A majority of Toledo City Council members has voted to spare Collins Park Avenue in East Toledo — at least until its residents get answers.
Council voted 8-4 to freeze what has not yet been committed of $700,000 that was appropriated for buying up houses on that street, in order to tear them down. Council members previously authorized the Bell administration to use that money to buy homes near the Collins Park water treatment plant for a planned expansion of that facility.
But residents rightly argue that before a neighborhood is destroyed, it ought to be shown that the city genuinely needs the land for what it proposes to build. If there is a plan, they say, tell us why we need to give up our homes and street. You owe us that much.
City officials concede that so far, there is no plan for a rebuilt water plant. Taking Collins Park Avenue is a matter of keeping one option open.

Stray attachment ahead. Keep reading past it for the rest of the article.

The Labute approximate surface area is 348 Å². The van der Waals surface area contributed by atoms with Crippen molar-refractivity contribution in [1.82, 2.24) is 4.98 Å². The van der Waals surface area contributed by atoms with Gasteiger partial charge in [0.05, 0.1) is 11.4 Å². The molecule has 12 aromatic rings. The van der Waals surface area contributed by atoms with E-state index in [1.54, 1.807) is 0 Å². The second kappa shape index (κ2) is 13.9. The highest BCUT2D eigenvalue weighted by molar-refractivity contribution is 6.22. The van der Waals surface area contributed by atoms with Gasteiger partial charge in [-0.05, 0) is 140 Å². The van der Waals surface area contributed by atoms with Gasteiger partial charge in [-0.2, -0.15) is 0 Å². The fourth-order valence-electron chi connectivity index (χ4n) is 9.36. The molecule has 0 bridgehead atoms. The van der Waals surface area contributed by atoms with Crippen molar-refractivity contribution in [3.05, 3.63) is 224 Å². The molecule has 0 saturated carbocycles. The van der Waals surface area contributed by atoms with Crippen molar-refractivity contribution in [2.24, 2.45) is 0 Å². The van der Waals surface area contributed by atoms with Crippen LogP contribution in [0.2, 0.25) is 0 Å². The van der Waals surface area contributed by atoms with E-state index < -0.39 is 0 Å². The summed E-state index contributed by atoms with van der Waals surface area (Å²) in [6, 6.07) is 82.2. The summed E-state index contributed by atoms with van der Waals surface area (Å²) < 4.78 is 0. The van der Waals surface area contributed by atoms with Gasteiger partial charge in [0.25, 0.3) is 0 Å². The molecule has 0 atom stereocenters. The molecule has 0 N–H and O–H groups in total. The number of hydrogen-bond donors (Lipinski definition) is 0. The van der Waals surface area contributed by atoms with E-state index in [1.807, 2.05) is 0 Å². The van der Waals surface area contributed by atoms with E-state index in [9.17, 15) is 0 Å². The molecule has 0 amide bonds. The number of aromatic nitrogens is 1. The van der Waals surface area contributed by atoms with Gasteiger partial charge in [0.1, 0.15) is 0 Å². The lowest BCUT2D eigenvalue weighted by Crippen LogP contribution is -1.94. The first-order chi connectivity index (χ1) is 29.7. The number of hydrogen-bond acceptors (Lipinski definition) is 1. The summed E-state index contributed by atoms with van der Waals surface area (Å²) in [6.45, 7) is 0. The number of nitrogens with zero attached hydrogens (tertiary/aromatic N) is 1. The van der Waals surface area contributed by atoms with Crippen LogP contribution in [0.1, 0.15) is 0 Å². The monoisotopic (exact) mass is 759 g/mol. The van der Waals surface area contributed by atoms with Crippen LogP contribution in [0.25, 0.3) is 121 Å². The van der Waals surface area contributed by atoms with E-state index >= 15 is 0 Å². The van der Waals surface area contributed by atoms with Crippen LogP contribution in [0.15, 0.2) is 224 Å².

Council was responsive and responsible to cut off the money spigot until there is a solid plan. Yet Mayor Mike Bell vetoed the council’s freeze.
That’s hard to understand. Most people on Collins Park are not saying “hell, no, we won’t go” for any reason or need. They simply say their street is worth more to them, and to Toledo, than what city government might want to do.
It’s a small amount of land and an odd configuration. It’s hard to believe a new water plant depends on taking these homes. But if it does, it is not too much to ask for the city to demonstrate this and to work with the neighborhood.
At a hearing this week, Collins Park residents said it again: Come up with a plan and work with us. Councilman Shaun Enright, who represents the affected neighborhood, led council in the vote for the funding freeze. He deserves credit for putting citizens ahead of bureaucratic whim and executive will.
Mr. Enright and his constituents seek respect and accountability. If they can get one more favorable vote on the council, they will win a little of both.